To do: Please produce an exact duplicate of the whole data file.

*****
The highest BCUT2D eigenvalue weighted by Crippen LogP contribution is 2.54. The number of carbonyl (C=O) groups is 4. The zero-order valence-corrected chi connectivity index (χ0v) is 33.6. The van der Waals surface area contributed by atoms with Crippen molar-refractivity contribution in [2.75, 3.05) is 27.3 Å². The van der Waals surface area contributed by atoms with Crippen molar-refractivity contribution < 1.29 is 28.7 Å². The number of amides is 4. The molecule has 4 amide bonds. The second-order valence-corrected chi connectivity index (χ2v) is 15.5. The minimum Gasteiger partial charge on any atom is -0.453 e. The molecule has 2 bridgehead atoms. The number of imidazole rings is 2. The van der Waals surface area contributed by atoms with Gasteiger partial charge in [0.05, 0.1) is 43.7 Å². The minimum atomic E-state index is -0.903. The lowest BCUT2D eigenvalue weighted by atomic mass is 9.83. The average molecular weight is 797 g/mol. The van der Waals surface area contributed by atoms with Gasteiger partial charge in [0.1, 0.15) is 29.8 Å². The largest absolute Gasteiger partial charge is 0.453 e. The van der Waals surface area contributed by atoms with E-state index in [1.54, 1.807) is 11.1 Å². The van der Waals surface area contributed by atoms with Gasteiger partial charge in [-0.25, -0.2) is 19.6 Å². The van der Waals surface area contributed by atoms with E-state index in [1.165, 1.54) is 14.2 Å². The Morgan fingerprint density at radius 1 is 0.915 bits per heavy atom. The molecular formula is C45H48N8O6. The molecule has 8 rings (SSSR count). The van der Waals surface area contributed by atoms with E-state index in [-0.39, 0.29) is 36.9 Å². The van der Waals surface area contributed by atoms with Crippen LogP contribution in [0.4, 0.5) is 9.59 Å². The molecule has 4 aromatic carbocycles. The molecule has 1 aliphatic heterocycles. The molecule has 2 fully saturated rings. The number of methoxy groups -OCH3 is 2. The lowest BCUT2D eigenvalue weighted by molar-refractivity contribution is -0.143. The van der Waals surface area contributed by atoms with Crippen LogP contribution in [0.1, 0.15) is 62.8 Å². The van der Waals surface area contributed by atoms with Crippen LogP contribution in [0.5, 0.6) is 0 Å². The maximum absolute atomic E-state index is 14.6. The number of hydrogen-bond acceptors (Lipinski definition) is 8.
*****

The highest BCUT2D eigenvalue weighted by Crippen LogP contribution is 2.54. The number of carbonyl (C=O) groups is 4. The zero-order valence-corrected chi connectivity index (χ0v) is 33.6. The van der Waals surface area contributed by atoms with Crippen molar-refractivity contribution in [2.75, 3.05) is 27.3 Å². The van der Waals surface area contributed by atoms with Crippen molar-refractivity contribution < 1.29 is 28.7 Å². The number of amides is 4. The molecule has 4 amide bonds. The second-order valence-corrected chi connectivity index (χ2v) is 15.5. The minimum Gasteiger partial charge on any atom is -0.453 e. The molecule has 2 bridgehead atoms. The number of imidazole rings is 2. The van der Waals surface area contributed by atoms with Gasteiger partial charge in [0.05, 0.1) is 43.7 Å². The minimum atomic E-state index is -0.903. The lowest BCUT2D eigenvalue weighted by atomic mass is 9.83. The average molecular weight is 797 g/mol. The van der Waals surface area contributed by atoms with Gasteiger partial charge in [0.1, 0.15) is 29.8 Å². The largest absolute Gasteiger partial charge is 0.453 e. The van der Waals surface area contributed by atoms with E-state index in [1.54, 1.807) is 11.1 Å². The van der Waals surface area contributed by atoms with Gasteiger partial charge in [-0.25, -0.2) is 19.6 Å². The van der Waals surface area contributed by atoms with E-state index in [1.165, 1.54) is 14.2 Å². The Morgan fingerprint density at radius 1 is 0.915 bits per heavy atom. The molecular formula is C45H48N8O6. The molecule has 8 rings (SSSR count). The van der Waals surface area contributed by atoms with E-state index in [-0.39, 0.29) is 36.9 Å². The van der Waals surface area contributed by atoms with Crippen LogP contribution in [0.4, 0.5) is 9.59 Å². The molecule has 4 aromatic carbocycles. The molecule has 1 aliphatic heterocycles. The molecule has 2 fully saturated rings. The number of methoxy groups -OCH3 is 2. The lowest BCUT2D eigenvalue weighted by molar-refractivity contribution is -0.143. The van der Waals surface area contributed by atoms with Crippen LogP contribution in [0.1, 0.15) is 62.8 Å². The van der Waals surface area contributed by atoms with Crippen LogP contribution in [0.5, 0.6) is 0 Å². The maximum absolute atomic E-state index is 14.6. The number of hydrogen-bond acceptors (Lipinski definition) is 8.